The idea that there is someone out there who needs your product – but doesn’t know it exists has created a need for advertising – trying to get a product in the face of as many people as possible – and with the advent of technology and data, trying to get the same product in the face of as many relevant people as possible. The need to consistently get the right people to see your product – and apparently see it so many times that they get tired of the annoying Facebook ad and just click buy has created a new asset class; Agglomeration.

I have observed three things in business; one is that everybody sells – two is that the more valuable what you sell is, the more you earn, and three is anything is a product, as long as it has value, and you can market it and sell it well – the third point is key.

Lagos Yellow Cab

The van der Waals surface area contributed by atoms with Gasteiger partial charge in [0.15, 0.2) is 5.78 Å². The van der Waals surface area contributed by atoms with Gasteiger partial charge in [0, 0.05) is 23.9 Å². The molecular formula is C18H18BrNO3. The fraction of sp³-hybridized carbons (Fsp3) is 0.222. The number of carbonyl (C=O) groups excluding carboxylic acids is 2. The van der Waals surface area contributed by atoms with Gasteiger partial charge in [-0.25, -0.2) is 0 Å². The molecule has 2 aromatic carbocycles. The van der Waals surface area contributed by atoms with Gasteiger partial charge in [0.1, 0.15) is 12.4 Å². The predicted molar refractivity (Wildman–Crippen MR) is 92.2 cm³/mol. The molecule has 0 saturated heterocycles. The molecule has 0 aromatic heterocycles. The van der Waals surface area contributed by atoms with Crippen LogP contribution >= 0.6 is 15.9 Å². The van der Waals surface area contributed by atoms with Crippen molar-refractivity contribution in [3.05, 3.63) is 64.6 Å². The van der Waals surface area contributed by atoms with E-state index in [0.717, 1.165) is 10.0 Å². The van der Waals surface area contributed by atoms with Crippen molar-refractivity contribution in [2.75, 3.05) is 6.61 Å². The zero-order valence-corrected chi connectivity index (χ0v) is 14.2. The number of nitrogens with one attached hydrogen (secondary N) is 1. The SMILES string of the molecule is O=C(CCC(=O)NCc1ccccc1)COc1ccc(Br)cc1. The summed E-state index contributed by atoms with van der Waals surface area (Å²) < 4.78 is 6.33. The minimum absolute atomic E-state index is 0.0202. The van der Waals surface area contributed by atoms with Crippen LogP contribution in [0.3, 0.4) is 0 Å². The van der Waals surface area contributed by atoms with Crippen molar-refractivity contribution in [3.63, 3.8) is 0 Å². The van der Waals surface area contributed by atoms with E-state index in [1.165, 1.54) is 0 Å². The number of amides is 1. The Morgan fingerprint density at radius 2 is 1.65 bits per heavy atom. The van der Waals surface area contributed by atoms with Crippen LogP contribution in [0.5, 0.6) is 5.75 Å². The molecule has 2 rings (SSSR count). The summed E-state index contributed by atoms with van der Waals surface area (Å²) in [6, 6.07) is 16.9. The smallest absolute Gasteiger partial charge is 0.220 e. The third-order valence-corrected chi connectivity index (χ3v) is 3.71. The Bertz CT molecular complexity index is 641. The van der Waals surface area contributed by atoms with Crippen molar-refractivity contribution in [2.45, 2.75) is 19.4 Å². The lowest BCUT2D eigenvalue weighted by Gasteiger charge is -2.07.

In the past, trading was all about commodities (gold and wheat), then we started trading equities (which is really just imaginary ownership of a business or enterprise), then debt. Today – anything that has any relative value can be sold, and can be sold at a premium too. Tesla sells ZEV credits (an almost fictional product) to General Motors, Fiat Chrysler Automobiles, and other manufacturers, earning them US$594 million in 2019 alone, people are spending a minimum of US$4 billion daily to buy an imaginary digital currency called Bitcoin, McDonald made US$11.01 billion in 2018 annual revenues selling a big red banner with a yellow M on it to a minimum of 36,000 businesses for a US$45,000 franchising fee, 4% of all gross profits and in some cases rent, Apple reportedly sells the “rights to be its default search engine” to Google for US$12 billion, and because the other day I was watching a YouTube video from a German based business school – Advertisers pay YouTube hundreds of thousands of dollars to bombard my feed with ads that in some cases I consider to be extremely irrelevant.Agglomeration is the new market class. Motivational speakers always tell us there’s a price to pay for the fulfillment of your vision – they’re right. Facebook’s vision is to connect the world – Facebook’s vision is a lucrative one, because apparently connecting the world creates a lot of Agglomeration, and the price (or benefit) of connecting 2 billion people in 2019 was US$70.7 billion in annual revenue – I like that kind of vision.